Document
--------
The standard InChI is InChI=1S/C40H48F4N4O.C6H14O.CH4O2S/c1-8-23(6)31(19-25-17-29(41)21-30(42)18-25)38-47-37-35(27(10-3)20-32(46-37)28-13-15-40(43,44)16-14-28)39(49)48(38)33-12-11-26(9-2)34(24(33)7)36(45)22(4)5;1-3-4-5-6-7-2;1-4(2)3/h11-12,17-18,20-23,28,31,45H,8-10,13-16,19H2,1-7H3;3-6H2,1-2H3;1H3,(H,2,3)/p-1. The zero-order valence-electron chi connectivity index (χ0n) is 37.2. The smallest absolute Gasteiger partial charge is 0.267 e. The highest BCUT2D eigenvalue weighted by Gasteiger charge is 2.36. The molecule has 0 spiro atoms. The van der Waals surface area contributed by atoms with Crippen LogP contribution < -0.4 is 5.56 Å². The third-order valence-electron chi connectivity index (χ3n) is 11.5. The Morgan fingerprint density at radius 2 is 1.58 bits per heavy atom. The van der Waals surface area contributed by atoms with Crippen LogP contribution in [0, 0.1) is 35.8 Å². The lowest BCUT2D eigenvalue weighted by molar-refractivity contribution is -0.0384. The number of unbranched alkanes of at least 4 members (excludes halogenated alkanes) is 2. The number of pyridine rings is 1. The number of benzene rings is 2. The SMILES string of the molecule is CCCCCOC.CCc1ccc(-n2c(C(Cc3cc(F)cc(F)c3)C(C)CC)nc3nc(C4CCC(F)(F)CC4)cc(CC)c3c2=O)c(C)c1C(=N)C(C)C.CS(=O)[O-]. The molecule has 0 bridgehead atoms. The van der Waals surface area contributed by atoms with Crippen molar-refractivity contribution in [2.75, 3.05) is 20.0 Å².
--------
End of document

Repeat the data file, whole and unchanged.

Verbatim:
The standard InChI is InChI=1S/C40H48F4N4O.C6H14O.CH4O2S/c1-8-23(6)31(19-25-17-29(41)21-30(42)18-25)38-47-37-35(27(10-3)20-32(46-37)28-13-15-40(43,44)16-14-28)39(49)48(38)33-12-11-26(9-2)34(24(33)7)36(45)22(4)5;1-3-4-5-6-7-2;1-4(2)3/h11-12,17-18,20-23,28,31,45H,8-10,13-16,19H2,1-7H3;3-6H2,1-2H3;1H3,(H,2,3)/p-1. The zero-order valence-electron chi connectivity index (χ0n) is 37.2. The smallest absolute Gasteiger partial charge is 0.267 e. The highest BCUT2D eigenvalue weighted by Gasteiger charge is 2.36. The molecule has 0 spiro atoms. The van der Waals surface area contributed by atoms with Crippen LogP contribution < -0.4 is 5.56 Å². The third-order valence-electron chi connectivity index (χ3n) is 11.5. The Morgan fingerprint density at radius 2 is 1.58 bits per heavy atom. The van der Waals surface area contributed by atoms with Crippen LogP contribution in [0, 0.1) is 35.8 Å². The lowest BCUT2D eigenvalue weighted by molar-refractivity contribution is -0.0384. The number of unbranched alkanes of at least 4 members (excludes halogenated alkanes) is 2. The number of pyridine rings is 1. The number of benzene rings is 2. The SMILES string of the molecule is CCCCCOC.CCc1ccc(-n2c(C(Cc3cc(F)cc(F)c3)C(C)CC)nc3nc(C4CCC(F)(F)CC4)cc(CC)c3c2=O)c(C)c1C(=N)C(C)C.CS(=O)[O-]. The molecule has 0 bridgehead atoms. The van der Waals surface area contributed by atoms with Crippen molar-refractivity contribution in [2.75, 3.05) is 20.0 Å².